Run for Ruby

This week on Auburn High School's campus, you’ll find staff, students, faculty and administration preparing for a different kind of opponent — one that has affected its own halls.

A collective effort to show support in the fight against breast cancer, the first Run for Ruby 5K and 1 Mile Fun Run will take place Thursday, Oct. 24 from 5 to 7 p.m. on the high school’s track field.

The event is in honor of social studies and economics teacher Ruby R. Thomas and all others who have fought the battle of breast cancer.

Teachers and students are encouraging and providing support in various ways. Whether they are decorating doors, making buttons, or simply wearing pink on Tuesdays, it’s clear that active participation is in full effect as this year’s inaugural event gets underway.

“Everyone should get out and participate — faculty and staff and students — and talk about participating in the run for Run for Ruby 5K because we all have been affected by cancer,” said Amanda Savrda, Auburn High science teacher.

Shannon Allison, psychology teacher, revealed that three influential women in his life had been affected by breast cancer.

“Cancer is such an epidemic. If you have not been phased or affected by cancer, sooner or later you will most likely encounter the effects of it whether it’s a friend, co-worker, family member, or you," he said.

Braden Gentry, a junior and former Afro-Culture Education Club member, revealed that his Uncle Joey had leukemia and beat it. After his victory over cancer, he grew his hair out and donated it to other cancer victims.

Branden added that his uncle's actions "inspired me to do so five times!”

JoAnna Green, sophomore at Auburn High, knows first-hand some of the devastating effects cancer can have on an individual.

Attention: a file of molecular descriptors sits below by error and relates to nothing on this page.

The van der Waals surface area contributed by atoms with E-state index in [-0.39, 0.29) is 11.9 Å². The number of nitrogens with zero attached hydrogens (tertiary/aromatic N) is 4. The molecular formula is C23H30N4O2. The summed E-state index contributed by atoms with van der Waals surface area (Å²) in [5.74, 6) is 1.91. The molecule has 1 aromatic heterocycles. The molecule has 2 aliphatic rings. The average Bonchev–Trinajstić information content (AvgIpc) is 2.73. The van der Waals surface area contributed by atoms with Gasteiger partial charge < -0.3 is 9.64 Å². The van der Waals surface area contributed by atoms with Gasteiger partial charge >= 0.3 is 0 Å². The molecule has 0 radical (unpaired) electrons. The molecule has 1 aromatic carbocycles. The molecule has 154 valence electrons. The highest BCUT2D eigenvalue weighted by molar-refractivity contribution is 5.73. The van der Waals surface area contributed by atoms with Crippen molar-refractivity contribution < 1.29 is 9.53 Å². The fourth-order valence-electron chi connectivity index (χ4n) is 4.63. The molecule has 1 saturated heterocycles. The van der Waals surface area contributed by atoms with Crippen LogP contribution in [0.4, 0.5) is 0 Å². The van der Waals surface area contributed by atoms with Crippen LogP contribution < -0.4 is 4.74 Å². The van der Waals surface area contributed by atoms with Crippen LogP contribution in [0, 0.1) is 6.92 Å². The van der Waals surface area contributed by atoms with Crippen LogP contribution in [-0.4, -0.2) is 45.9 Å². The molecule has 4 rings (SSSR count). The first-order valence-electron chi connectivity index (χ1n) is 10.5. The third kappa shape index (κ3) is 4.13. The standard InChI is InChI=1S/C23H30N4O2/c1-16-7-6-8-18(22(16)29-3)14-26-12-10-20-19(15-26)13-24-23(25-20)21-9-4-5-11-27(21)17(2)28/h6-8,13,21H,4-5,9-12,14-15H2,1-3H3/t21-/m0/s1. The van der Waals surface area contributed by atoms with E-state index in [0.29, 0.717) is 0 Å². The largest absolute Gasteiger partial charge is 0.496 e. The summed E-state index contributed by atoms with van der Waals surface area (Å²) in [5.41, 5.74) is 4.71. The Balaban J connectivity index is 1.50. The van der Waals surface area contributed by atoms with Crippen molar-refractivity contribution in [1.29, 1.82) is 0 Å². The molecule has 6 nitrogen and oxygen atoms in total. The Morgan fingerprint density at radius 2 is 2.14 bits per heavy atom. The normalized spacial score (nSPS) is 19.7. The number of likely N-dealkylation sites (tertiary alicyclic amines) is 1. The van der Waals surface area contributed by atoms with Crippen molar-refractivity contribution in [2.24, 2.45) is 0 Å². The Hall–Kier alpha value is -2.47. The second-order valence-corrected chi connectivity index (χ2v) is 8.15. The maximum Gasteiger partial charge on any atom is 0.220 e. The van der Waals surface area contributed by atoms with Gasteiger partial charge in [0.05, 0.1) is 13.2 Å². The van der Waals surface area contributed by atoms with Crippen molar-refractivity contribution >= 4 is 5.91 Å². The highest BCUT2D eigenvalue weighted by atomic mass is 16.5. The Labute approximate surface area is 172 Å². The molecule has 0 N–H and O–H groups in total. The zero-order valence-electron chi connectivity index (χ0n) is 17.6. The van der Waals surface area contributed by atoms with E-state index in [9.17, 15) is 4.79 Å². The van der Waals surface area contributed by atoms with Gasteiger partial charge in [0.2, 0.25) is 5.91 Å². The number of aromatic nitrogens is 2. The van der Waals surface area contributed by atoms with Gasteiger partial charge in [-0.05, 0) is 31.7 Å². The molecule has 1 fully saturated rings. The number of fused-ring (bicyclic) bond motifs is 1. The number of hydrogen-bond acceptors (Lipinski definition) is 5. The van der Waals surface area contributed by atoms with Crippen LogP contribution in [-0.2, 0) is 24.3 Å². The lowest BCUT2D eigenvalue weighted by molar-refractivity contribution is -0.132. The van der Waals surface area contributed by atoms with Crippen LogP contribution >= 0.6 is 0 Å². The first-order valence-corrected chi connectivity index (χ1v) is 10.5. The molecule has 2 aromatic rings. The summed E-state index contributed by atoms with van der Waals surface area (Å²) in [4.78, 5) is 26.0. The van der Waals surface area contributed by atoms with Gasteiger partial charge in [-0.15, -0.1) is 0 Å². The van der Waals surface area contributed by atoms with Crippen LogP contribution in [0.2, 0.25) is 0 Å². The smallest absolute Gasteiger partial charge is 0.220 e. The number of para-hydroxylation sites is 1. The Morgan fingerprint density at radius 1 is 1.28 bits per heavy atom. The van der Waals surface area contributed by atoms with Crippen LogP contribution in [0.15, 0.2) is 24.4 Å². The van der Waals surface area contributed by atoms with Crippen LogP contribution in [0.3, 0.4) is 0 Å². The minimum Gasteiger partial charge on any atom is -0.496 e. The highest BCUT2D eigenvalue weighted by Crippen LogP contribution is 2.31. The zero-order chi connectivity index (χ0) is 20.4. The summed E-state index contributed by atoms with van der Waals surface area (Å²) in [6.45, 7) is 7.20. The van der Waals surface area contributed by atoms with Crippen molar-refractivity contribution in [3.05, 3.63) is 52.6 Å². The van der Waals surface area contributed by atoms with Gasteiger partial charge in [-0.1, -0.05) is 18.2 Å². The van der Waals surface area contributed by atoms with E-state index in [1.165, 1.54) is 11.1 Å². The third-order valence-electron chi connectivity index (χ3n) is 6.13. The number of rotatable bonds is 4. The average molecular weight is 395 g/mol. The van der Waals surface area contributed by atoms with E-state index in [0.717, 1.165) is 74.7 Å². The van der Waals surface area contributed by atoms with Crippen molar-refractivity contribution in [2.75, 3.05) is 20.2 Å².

“It was really hard to watch my mother’s strength and appearance deteriorate after each chemo treatment," she said. My mother is a fighter and is now in remission. Our family supports the fight against all kinds of cancer by donating money and items. My favorite is the personal cards of encouragement we write to victims and their families.”

Breast cancer awareness, among other cancers and diseases, including mental illness and autism, are highlighted during October. Organizations nationwide rally together to continue the fight to beat all types of cancer.

According to, one out of eight U.S. women will develop invasive breast cancer. That’s an estimated 12 percent of women who will be affected by this invasive opponent. 

Auburn High is no stranger to taking a stand against cancer and has often partnered with other local community organizations to continue to fight against the disease.

It’s not too late to be a part of this grand event. Visit for more information and to sign up to participate.

Silvia Scaife teaches mass media at Auburn High School and guides the Tiger TV student production staff

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